The No-Conscription Fellowship, as its title indicates, is vitally interested in the proposal to abolish Conscription. Many people in this country who dislike Conscription regard it simply as a measure for the duration of the war, as, indeed, it is nominally, as soon as the war ends. There is, however, every reason to fear that this optimistic belief is a delusion. If Conscription continues on the Continent, and if international relations after the war continue to be conducted in the same principles on which they have been in the past, it may be taken as certain that compulsory military service in this country will continue. The only genuinely practicable method of inducting our rulers to abandon such a convenient institution will be by an international agreement, and it is much to be hoped that all who do not love militarism for its own sake will rally in support of the Pope in his proposals and will endeavour to prove that it is not only in Germany and Austria that the abolition of militarism is desired.

The evils of Conscription are many and various. The financial burden alone constitutes a grave evil after the war, when every nation will be crippled by the debts contracted to capitalists and all available labour will be required to repair the ravages of war. So long as Conscription persists, it is almost impossible that neighbouring nations should be on genuinely friendly terms, since each is continually obsessed by the fear of what its neigbour’s conscript army might do in an invasion. Genuine friendship between the nations demands a diminution in their offensive power in order that suspicion, terror and pride may no longer be the feelings that dominate diplomacy. All who have studied Conscription of the Continent are unanimous as to the damage it does to the health of the race through the spread of venereal disease, and it is impossible to estimate the moral damage that is done to the health of each nation by teaching them that the most important thing to learn is how to kill. We of the No-Conscription Fellowship are especially concerned to emphasise this aspect of the evils of Conscription. We believe that those who have the deepest moral insight and the greatest capacity of love for their neighbour cannot consent to make themselves the blind tools of destruction at the bidding of Governments which may be ambitious and unscrupulous. We believe that the effect of Conscription is gradually to stamp out those who have such insight. And in this process it cannot but crush individuality and independence of thought, producing a slavish population whose acts are dominated by fear and inspired by the purposes of others, not y their own desires and aspirations. It is not by such populations that great things are done for civilisation, or that progress is to be expected in any of those directions in which we should all wish to see the human race moving. For all these reasons we hope that our rulers will graciously permit us to support the Pope in his endeavour to secure the objects for which we are said to be fighting.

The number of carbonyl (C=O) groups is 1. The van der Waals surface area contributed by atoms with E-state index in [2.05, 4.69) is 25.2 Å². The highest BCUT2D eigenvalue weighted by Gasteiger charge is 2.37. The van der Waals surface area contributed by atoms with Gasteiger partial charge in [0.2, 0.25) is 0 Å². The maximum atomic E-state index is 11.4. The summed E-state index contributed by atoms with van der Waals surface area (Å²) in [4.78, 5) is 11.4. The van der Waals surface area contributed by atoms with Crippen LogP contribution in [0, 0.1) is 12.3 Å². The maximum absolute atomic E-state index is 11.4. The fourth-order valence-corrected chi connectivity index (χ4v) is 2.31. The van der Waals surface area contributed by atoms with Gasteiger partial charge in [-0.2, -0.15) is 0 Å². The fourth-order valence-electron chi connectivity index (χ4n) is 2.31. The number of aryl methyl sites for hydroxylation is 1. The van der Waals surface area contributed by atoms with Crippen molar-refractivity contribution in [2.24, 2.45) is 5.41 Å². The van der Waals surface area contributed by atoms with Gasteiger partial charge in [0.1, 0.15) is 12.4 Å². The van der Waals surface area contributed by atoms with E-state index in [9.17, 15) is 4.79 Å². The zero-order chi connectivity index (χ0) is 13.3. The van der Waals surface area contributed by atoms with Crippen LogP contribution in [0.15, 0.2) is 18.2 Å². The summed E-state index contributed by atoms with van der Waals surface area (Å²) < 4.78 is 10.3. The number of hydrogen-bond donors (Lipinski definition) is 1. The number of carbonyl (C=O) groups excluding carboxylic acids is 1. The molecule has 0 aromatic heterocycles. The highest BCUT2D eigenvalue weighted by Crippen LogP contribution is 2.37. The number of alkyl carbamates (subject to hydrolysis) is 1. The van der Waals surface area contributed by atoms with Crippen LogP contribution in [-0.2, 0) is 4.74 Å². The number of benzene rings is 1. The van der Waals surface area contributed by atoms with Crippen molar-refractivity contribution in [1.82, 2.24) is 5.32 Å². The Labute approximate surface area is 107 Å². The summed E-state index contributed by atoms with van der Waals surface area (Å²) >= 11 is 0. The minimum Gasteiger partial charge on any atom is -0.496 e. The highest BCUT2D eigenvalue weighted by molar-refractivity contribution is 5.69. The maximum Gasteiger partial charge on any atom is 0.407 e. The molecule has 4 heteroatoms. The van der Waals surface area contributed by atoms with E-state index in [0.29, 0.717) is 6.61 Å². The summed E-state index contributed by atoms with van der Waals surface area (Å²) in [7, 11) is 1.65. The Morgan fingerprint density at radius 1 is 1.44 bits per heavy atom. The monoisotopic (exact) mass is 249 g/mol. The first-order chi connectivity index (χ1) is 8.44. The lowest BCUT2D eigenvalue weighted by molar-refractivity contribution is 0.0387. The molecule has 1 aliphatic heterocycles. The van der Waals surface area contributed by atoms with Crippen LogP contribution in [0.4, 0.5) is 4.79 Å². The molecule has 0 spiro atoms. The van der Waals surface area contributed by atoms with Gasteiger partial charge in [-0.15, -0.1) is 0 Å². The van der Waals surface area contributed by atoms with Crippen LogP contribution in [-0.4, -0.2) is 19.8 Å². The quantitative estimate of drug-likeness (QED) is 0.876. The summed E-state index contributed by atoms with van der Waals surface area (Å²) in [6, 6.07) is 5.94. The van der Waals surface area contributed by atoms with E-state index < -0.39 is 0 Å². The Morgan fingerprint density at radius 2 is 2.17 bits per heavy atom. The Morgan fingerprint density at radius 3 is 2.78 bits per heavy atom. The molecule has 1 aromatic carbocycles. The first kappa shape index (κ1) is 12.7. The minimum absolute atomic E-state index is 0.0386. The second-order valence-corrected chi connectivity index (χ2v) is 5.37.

BERTRAND RUSSELL

"THE TIMES" AND CONSCIENCE

From The Tribunal November 1, 1917

This is a further update in a series of extracts from the No Conscription Fellowship’s journal, published in the UK between March 1916 and November 1918
_For other extracts go to:_http://nfpb.org.uk/tribunal

We print here in extenso, a leading article entitled “Conscience Recalcitrant” which appeared in the “Times” of October 25th…

“Our columns continue to give evidence that the problem of the conscientious objector is not yet satisfactorily settled, and we understand that more is likely to be heard of it in the near future. The popular attitude of indifference, blazing at irregular intervals into spasmodic indignation, would be all very well if the question of conscientious objection to military service was a static question, which could be disposed of once for all on rigid lines. Unluckily it is not; it rests on the beliefs, convictions, or prejudices of men whose mere presence within the community is a perpetual interrogation. It is out of the question to dispose of these men, as so many would like to dispose of them, with an impatient wave of the hand and a dictatorial ‘Off with his head; so much for conscience in war time”’ We are not pleading the case of the conscientious objector, irrespective of its individual bearings; very much the contrary. But it is necessary to remind people that these cases cannot be judged in an undiscriminating and summary way. Conscientious objectors may be divided into three main classes. There are those who have accepted non-combatant service, have agreed to “work of national importance”; and those who have refused both, have been compelled to go into the Army, have declined to perform their military duties, and are serving – as a penalty of their refusal – successive terms of hard labour. It is the case of this third class we desire to direct attention. Most of us may think it an impertinent query, but it is a query all the same, and sooner or later will have to be answered. How long are these men to be compelled to serve successive terms of hard labour because they refuse to submit to the discipline of the Army into which they have been forced?